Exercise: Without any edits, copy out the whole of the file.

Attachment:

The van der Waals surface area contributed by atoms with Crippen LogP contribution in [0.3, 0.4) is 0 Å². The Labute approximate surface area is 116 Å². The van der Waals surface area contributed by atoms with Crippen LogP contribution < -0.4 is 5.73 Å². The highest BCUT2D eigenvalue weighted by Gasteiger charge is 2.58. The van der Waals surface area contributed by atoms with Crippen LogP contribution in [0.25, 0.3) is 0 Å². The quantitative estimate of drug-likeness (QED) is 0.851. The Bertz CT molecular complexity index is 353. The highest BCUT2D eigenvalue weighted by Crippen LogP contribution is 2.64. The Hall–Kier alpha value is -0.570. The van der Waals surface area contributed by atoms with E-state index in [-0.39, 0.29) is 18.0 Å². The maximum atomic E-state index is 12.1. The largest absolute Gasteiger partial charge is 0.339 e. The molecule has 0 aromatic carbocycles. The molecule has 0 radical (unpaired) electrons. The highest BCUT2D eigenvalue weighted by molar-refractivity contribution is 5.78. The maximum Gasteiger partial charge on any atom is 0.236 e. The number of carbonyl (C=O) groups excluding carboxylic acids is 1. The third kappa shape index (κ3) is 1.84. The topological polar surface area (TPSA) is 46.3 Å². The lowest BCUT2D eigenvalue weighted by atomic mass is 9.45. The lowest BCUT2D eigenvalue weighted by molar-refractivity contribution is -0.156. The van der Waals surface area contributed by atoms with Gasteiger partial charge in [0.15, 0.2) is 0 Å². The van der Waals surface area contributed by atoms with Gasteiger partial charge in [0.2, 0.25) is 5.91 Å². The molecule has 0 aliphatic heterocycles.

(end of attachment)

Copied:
The van der Waals surface area contributed by atoms with Crippen LogP contribution in [0.3, 0.4) is 0 Å². The Labute approximate surface area is 116 Å². The van der Waals surface area contributed by atoms with Crippen LogP contribution < -0.4 is 5.73 Å². The highest BCUT2D eigenvalue weighted by Gasteiger charge is 2.58. The van der Waals surface area contributed by atoms with Crippen LogP contribution in [0.25, 0.3) is 0 Å². The quantitative estimate of drug-likeness (QED) is 0.851. The Bertz CT molecular complexity index is 353. The highest BCUT2D eigenvalue weighted by Crippen LogP contribution is 2.64. The Hall–Kier alpha value is -0.570. The van der Waals surface area contributed by atoms with E-state index in [-0.39, 0.29) is 18.0 Å². The maximum atomic E-state index is 12.1. The largest absolute Gasteiger partial charge is 0.339 e. The molecule has 0 aromatic carbocycles. The molecule has 0 radical (unpaired) electrons. The highest BCUT2D eigenvalue weighted by molar-refractivity contribution is 5.78. The maximum Gasteiger partial charge on any atom is 0.236 e. The number of carbonyl (C=O) groups excluding carboxylic acids is 1. The third kappa shape index (κ3) is 1.84. The topological polar surface area (TPSA) is 46.3 Å². The lowest BCUT2D eigenvalue weighted by atomic mass is 9.45. The lowest BCUT2D eigenvalue weighted by molar-refractivity contribution is -0.156. The van der Waals surface area contributed by atoms with Gasteiger partial charge in [0.15, 0.2) is 0 Å². The van der Waals surface area contributed by atoms with Gasteiger partial charge in [0.2, 0.25) is 5.91 Å². The molecule has 0 aliphatic heterocycles.